Bishop Quintard came annually for a week’s visit and was noted for preaching outstanding sermons. People of all denominations, saints and sinners alike, came to hear him. According to Mr. Stanley Hamilton, his father, Mr. William P. Hamilton, always entertained the Bishop during his visitations. “Seated at the head of the table, carving the roast, Bishop Quintard addressed all of us children as ‘Peter,’ and would say to my father, ‘Billy, I will serve the children first, because of their impatience, and Billy, I am going to carve this roast as thin as charity.’”

During the 1890s the life of St. Matthew’s Parish was at low ebb, due to very irregular services. Through the efforts of Mrs. Maria Baker Lemmon in maintaining a regular Church School, the doors were kept open. She prevailed upon Mr. J. Allie Green to act as Church School Superintendent, in which capacity he served for over a decade. In the late 1890s under the ministry of the Reverend J. M. Northrop, the Church was greatly revived and was active for a number of years. Miss Sara Lemmon and Mrs. Bessie Lemmon McQuiston served as organists during this period and St. Matthew’s had both a splendid vested choir and vested acolytes.

It was during this same era under the ministry of the Reverend J. M. Northrop, followed by the Reverend W. P. Brown, that St. Matthew’s achieved parish status.
After 1900, many communicants moved from Tipton County. A number of Episcopalians married into families of other denominations. For the first quarter of the 20th Century St. Matthew’s had irregular services under numerous priests who had the added responsibility of serving other parishes in the area. Mrs. Agnes Paine Barret served as the faithful organist during this period.

The 1920s-1940s

In 1924, the Reverend Paul Williams came to St. Matthew’s and the parish enjoyed regular services. Although, as the priests before him, Fr. Williams too was responsible for other parishes, an active youth work was organized and greater interest was taken in the life of the parish. From 1926 to 1936 services were held intermittently by various priests. Troy Beaty McCall enthusiastically served as the Church School Superintendent for a small group of children during this time.
In 1937, the Reverend Paul Earle Sloan came to Covington to live and serve as priest-in-charge of St. Matthew’s (Covington), Trinity (Mason), Ravenscroft Chapel (Brighton), and Immanuel Church (Ripley). This was the beginning of a new era for St. Matthew’s Church.

Under the capable direction of Peyton J. Smith, organist, a vested choir was reorganized which contributed much to the worship of the parish. On February 20, 1945, Mr. Sloan was instituted as the rector of the newly formed Quintard Memorial Parish, comprised of Trinity Church, St. Matthew’s Church and Ravenscroft Chapel. It was during this time, due to the growth of St. Matthew’s Church School and the interest of the Covington membership, that Mr. Sloan led his people in building a brick parish house. The parish house was adequately furnished by gifts and memorials and is still in use for the many purposes for which it was originally intended. Through Mr. Sloan’s devoted service, and until his death on December 6, 1949, St. Matthew’s Parish began to make slow but steady progress.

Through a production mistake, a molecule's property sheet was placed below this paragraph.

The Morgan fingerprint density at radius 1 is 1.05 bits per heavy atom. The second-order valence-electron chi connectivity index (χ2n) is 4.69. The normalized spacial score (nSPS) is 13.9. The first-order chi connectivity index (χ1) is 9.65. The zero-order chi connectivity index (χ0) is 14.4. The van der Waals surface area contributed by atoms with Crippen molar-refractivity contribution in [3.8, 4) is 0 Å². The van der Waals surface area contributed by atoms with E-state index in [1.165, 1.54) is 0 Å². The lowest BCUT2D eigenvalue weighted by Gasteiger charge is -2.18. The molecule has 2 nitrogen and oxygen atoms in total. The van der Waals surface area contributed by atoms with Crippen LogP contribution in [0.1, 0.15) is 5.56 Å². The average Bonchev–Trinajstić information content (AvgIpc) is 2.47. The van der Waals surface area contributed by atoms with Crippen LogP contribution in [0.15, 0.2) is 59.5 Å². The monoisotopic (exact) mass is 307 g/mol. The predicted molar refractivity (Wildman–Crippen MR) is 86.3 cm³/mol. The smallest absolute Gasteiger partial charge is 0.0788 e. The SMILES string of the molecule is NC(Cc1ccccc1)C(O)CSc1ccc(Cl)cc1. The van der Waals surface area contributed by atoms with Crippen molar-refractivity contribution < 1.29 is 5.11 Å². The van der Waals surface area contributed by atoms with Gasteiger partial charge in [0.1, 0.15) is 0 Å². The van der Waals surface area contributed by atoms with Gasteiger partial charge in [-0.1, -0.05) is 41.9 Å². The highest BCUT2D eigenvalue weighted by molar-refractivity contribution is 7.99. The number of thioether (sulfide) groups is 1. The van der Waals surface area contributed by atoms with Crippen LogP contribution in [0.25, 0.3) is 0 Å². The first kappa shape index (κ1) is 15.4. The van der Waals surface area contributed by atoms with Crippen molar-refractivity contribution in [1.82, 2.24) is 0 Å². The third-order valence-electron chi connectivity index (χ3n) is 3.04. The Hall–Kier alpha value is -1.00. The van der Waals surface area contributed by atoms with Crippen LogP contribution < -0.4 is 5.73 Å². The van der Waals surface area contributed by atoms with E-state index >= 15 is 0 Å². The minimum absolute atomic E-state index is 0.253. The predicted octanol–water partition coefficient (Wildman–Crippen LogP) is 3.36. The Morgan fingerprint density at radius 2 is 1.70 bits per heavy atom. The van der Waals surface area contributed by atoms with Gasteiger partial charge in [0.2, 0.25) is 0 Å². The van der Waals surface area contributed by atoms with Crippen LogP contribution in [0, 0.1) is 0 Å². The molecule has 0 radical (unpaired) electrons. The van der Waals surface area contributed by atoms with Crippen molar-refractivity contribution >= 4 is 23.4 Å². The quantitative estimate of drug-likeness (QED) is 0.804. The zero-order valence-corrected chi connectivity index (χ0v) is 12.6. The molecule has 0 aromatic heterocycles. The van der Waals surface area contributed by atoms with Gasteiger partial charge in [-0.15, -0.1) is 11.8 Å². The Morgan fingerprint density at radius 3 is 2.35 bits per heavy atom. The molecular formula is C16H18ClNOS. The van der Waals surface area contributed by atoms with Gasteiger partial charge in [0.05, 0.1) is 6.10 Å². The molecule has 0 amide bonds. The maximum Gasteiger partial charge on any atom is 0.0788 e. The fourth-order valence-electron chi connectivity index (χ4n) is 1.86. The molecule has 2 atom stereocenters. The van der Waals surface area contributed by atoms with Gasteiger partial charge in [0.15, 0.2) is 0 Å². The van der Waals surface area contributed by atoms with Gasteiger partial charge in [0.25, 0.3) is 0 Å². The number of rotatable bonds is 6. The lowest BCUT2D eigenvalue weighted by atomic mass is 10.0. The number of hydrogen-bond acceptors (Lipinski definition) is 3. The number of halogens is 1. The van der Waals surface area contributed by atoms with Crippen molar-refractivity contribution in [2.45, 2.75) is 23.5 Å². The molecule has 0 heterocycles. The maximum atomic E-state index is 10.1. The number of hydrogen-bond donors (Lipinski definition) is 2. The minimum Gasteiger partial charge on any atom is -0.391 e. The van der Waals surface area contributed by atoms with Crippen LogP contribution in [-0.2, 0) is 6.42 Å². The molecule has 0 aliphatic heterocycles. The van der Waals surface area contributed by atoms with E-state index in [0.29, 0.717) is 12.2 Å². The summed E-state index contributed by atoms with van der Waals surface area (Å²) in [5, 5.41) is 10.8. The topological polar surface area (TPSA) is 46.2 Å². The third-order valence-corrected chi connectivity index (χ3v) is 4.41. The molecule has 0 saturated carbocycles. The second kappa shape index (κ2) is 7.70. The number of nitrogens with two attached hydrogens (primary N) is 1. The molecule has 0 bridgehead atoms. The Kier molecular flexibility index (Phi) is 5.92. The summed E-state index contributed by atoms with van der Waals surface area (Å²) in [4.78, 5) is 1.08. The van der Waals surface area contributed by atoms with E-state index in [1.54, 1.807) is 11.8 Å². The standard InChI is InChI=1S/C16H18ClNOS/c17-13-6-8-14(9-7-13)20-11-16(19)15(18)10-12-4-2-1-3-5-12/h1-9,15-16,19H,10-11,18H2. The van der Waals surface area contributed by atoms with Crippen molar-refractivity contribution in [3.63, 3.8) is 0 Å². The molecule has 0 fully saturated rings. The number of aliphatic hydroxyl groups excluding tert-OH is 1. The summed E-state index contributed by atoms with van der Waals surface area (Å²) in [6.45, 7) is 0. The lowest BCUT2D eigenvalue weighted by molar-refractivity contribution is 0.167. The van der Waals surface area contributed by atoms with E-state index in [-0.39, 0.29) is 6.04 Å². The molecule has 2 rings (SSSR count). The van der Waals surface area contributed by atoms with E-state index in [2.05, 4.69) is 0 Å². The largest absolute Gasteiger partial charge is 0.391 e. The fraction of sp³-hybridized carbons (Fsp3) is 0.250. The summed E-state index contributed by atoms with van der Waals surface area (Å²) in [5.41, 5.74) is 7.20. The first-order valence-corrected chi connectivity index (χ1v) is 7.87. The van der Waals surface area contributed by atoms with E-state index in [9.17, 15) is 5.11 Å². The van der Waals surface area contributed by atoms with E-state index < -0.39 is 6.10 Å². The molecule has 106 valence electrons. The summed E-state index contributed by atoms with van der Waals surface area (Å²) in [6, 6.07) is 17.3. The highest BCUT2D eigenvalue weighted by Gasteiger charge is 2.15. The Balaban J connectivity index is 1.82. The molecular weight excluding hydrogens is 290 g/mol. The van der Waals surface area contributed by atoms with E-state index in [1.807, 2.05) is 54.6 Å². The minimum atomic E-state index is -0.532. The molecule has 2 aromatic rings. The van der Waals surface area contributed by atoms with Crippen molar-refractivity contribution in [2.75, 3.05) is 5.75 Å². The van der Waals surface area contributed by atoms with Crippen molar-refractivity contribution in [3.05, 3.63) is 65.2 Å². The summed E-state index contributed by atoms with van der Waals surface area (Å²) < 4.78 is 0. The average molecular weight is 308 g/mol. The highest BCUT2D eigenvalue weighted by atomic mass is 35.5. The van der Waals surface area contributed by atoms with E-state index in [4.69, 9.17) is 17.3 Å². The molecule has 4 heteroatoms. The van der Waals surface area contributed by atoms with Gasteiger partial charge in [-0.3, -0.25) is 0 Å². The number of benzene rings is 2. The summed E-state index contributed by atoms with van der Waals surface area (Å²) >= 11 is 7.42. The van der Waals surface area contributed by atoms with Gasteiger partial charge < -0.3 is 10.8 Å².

From 1949 to 1953 there was no regular priest at St. Matthew’s. Services were held by supply priests until 1953, when the Reverend John H. Sivley was called. Fr. Sivley served as rector until October, 1955. The Reverend Mr. Curtis B. Luck assisted Fr. Sivley as a perpetual deacon during his tenure at St. Matthew’s.
In June of 1956, the Reverend Canon Sheldon Davis, Canon of St. Mary’s Cathedral, Memphis, accepted the call to become Rector of Quintard Memorial Parish. The Reverend Mr. Curtis B. Luck continued to assist as deacon. The later half of the 50?s was a time of interest and growth which enabled St. Matthew’s to adopt measures to be reestablished as an independent parish in 1959.

Former priests and other faithful servants

Among the priests who have served St. Matthew’s are the Reverends John Ambrose Wheelock, Dencie Drummond, James Rogers, Father Lawton, Father Weakley, Charles E. Collins, Father Matthews, F. A. Jung, Calder R. Young, Charles Steele, Howard Dumbell, Troy Beatty, Charles Wright, Ira Trout, J. W. Northrop, Neville Joyner, W. P. Brown, S. R. McAlpin, Oscar Lindstrom, George O. Watts, Archdeacon A. C. McCabe, Paul Williams, Archdeacon B. F. Root, Alfred Loaring-Clark, Archdeacon Charles F. Weller, Paul Earle Sloan, Sterling Tracey, Alfred Snively, Ellis M. Bearden, John H. Sivley, Curtis B. Luck, H. Sheldon Davis, Claud W. Behn, Victor M. Bircher, and Joseph M. Huske, Jr.